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View Full Version : Why repeatedly Charsadda? By Mohammad Ali Babakhel - 19 March 2016



Realpaki
19th March 2016, 11:58 AM
By carrying out a suicide attack outside a court’s premises in Shabqadar, militants once again registered their presence in Charsadda. Through an attack such as this, the militants not only wanted to inflict damages but also send out certain clear-cut messages. In the backdrop of the Army Public School (APS) and Bacha Khan University (BKU) attacks, law-enforcement agencies primarily invested their energies in the enhancement of security of educational institutions. Consequently, an over-reactive approach was witnessed. On the part of militants, a change of target from schools to courts seems a cunning move. This time round, the unfortunate target of the wrath of extremists was the premises of a court, where victims of crimes seek justice. Therefore, the attack was also an attempt to erode the trust of citizens in the justice system. Although the courts are an integral component of the criminal justice system, hitting such a target also affects its equation with the police.

Charsadda, also known as Pushkalawati and Hashtnagar, is spread over 996 square kilometres and divided, administratively, into three tehsils with a total population of 1.62 million inhabitants. It is surrounded by Mardan, Nowshera, Peshawar, Malakand Agency and Mohmand Agency. Being adjacent to defacto tribal areas and Mohmand Agency, Charsadda is an easy target for militants. For decades, the area remained a hub for Pashtun nationalists. Thus, by targeting BKU, they not only challenged the writ of state but also Pashtun nationalism and the right to education.

Charsadda also carries imprints of suicide attacks. At a public meeting in April 2007 and during Eid prayers in December, the same year, the chief of the Qaumi Watan Party (QWP) was targeted. Though he remained unhurt, a total of 91 innocent souls in both incidents fell prey to the onslaught of suicide attackers. In 2008, four suicide attacks were registered and in 2009, the police post in Harichand was attacked with a vehicle-borne improvised explosive device, resulting in the death of 18 people. In March, 2011, the cavalcade of the Jamiat Ulema-e-Islam — Fazl chief was attacked by a suicide bomber, killing 12 people, the prime target remaining unhurt. In May, 2011, in a twin-suicide attack, the cadets of the Frontier Constabulary (FC) were targeted, leading to the loss of 90 lives, including 73 recruits of the FC. In March, 2012, in the Shabqadar area, a motorcade of the QWP’s chief was targeted .Though he managed to get away unhurt, two people were killed. In April, 2015, the fourth attempt of a suicide attack on the QWP’s chief failed, but resulted in the loss of three lives.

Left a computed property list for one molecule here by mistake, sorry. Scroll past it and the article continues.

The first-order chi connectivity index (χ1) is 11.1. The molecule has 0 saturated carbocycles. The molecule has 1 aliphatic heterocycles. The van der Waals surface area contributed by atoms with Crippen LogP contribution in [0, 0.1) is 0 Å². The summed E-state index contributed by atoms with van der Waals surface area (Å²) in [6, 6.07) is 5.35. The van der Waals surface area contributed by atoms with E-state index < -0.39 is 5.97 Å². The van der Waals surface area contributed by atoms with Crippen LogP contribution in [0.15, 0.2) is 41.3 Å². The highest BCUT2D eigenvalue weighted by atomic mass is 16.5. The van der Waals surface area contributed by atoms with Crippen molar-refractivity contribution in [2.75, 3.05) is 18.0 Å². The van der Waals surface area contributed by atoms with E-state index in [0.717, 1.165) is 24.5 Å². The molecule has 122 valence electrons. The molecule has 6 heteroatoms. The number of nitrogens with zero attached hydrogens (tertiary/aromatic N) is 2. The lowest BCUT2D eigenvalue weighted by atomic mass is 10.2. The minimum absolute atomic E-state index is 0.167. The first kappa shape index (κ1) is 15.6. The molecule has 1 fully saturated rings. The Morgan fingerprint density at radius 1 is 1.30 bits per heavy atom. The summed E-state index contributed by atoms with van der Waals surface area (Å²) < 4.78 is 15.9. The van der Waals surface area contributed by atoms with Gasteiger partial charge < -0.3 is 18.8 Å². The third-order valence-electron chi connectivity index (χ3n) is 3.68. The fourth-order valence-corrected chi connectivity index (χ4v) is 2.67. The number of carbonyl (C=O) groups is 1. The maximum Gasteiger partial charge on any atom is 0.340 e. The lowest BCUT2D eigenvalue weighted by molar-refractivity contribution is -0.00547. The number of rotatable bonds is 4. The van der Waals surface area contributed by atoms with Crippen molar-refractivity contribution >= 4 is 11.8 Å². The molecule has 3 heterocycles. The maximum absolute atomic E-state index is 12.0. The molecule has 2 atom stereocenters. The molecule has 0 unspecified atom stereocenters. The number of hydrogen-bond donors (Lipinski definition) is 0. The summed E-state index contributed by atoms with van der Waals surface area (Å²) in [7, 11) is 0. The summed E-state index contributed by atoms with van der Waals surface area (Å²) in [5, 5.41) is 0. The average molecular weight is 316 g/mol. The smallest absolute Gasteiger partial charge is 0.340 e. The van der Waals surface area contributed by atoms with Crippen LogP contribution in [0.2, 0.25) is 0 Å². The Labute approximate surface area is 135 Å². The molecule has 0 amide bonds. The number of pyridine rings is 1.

In the recent past, the motorcades of two heads of Pashtun nationalist parties and one of a religious political party were targeted by suicide bombers. Luckily, in all such attacks, the principal targets remained unhurt. The situation warrants a modification in security arrangements catering to the protection of national leaders.

Regarding the presence of extremists in the area, no one views the situation from socio-economic and demographic perspectives. In the backdrop of Operation Rah-e-Rast and Operation Brekhna, Charsadda went through a silent transition. Migration from certain areas of Malakand Division, Mohmand and Bajaur Agencies, challenged the socio-cultural values and demographic balance of Hashtnagar.